Ultimately, the decision was made to focus on a community cohort in Marietta, Ohio living within 10 miles of a ferromanganese alloy production facility. The plant has been in operation for more than 50 years, and the environmental exposures have been well characterized. Ambient exposures closest to the plant ranged from 0.10 to 2.0 μg/m3 (ATSDR, 2007). Those levels are well below occupational exposure limits, providing important information on chronic, low-level Mn exposure and increasing the opportunity to identify the most susceptible individuals. In addition, data and DNA samples are available from a preliminary study comparing blood and hair Mn levels in residents living near the plant with the results of postural sway tests (Standridge et al., 2008). Cohort variables are summarized in Table 2. Unlike the welding cohorts, the Marietta cohort has fewer potential confounders. For example, welders are exposed to mixtures of metals in welding fumes and other neurotoxicants such as carbon monoxide, making it difficult to analyze the impact of Mn alone while Mn appears to be the most significant exposure of the Marietta cohort. In addition, the Marietta cohort allows stratification by age and sex. Welding cohorts are almost exclusively male.
The application of Extreme Discordant Phentoype (EDP) methodology (Nebert, 2000) provides an effective strategy for identifying key gene–gene and gene–environment interactions in complex traits. By focusing on the most highly resistant and most susceptible subsets of the population, the sample size can be reduced significantly without sacrificing sensitivity. EDP methodology has already proved successful in several pharmacology applications (Reist et al., 2007), so it is reasonable to expect similar success applying EDP methods to a toxicogenetics problem. Defining “most resistant” and “most susceptible” will require considerable debate, however. One possible strategy would identify those with similar outcomes in neurological measures, but extreme differences in hair and blood Mn levels. Alternatively, samples could be chosen from individuals with very similar hair and blood Mn levels, but widely varying results on neurological tests.
In contrast to the limited number of blood or DNA samples available from Mn-exposed workers, there is no shortage of potential candidate genes. The challenge is to select a manageable number and prioritize based on their potential to modify susceptibility to inhaled Mn or their potential to serve as early biomarkers of Mn-induced neurotoxicity (Table 3). It is quite likely that numerous genes affect susceptibility to Mn-induced neurotoxicity with the best candidates involved in metal homeostasis, divalent cation transport, the oxidative stress response and inflammation. It is interesting to note that many of these genes have been linked to an increased risk of Parkinson’s Disease (PD), including the familial hemochromatosis gene (HFE) (Akbas et al., 2006; Guerreiro et al., 2006) CYP2D6 (Bon et al., 1999), and glutathione-S-transferases (Wahner et al., 2007).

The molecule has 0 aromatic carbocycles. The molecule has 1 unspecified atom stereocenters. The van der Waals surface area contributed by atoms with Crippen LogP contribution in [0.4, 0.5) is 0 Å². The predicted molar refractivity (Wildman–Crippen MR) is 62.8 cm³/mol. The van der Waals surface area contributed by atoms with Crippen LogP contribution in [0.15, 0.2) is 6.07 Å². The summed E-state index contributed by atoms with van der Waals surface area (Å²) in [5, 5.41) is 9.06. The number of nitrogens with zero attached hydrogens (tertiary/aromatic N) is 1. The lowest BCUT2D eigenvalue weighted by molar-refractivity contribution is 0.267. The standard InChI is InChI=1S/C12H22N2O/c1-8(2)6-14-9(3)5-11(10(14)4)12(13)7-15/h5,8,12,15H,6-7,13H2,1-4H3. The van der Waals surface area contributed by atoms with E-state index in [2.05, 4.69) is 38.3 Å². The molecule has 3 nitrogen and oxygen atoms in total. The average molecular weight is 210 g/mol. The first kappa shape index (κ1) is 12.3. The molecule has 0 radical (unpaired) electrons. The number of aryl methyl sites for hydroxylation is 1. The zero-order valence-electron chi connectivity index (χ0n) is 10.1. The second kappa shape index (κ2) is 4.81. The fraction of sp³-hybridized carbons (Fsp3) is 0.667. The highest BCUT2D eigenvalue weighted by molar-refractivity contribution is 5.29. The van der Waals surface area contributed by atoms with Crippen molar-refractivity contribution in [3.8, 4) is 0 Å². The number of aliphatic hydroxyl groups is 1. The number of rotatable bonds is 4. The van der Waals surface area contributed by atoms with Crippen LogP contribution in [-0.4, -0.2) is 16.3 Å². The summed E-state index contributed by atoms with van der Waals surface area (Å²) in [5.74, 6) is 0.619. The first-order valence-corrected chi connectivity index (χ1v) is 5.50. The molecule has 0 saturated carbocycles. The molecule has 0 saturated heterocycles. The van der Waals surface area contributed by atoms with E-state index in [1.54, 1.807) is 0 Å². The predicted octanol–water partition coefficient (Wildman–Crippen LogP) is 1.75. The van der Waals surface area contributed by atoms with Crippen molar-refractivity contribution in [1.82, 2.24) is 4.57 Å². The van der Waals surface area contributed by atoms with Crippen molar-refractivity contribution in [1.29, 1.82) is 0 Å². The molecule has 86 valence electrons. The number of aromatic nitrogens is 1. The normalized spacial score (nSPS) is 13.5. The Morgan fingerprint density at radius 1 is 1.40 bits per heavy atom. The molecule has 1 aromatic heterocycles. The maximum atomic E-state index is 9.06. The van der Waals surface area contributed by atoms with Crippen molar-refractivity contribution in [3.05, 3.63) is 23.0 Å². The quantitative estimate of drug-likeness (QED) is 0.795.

Numerous studies have linked Mn toxicity with oxidative stress; therefore genes associated with the oxidative stress response are logical candidate genes (Table 3; Column 1). Glutathione is the most abundant intracellular antioxidant, found in millimolar concentrations in many cells and tissues. Several genes associated with glutathione synthesis and transport are known to be polymorphic in the human population, and specific polymorphisms have been linked to an increased risk of human disease. These include GCLC, GCLM, GSTM1 and GSTT1 (Dalton et al., 2004; Romieu et al., 2006; Park et al., 2008; Wang et al., 2008). Since many toxicant exposures and deleterious effects are closely associated with depleted glutathione levels, polymorphisms that reduce levels or impair glutathione transport are likely to increase susceptibility to manganese-induced neurotoxicity. Mitochondria are also a well-known target of Mn toxicity (Malecki, 2001; Morello et al., 2008), and they would become more susceptible in the absence of a robust response to oxidative stress. However, there is ongoing debate concerning the relative importance of oxidative stress in Mn-induced neurotoxicity (Taylor et al., 2006); therefore, we wanted to expand our list of candidate genes to include other potential modes of action.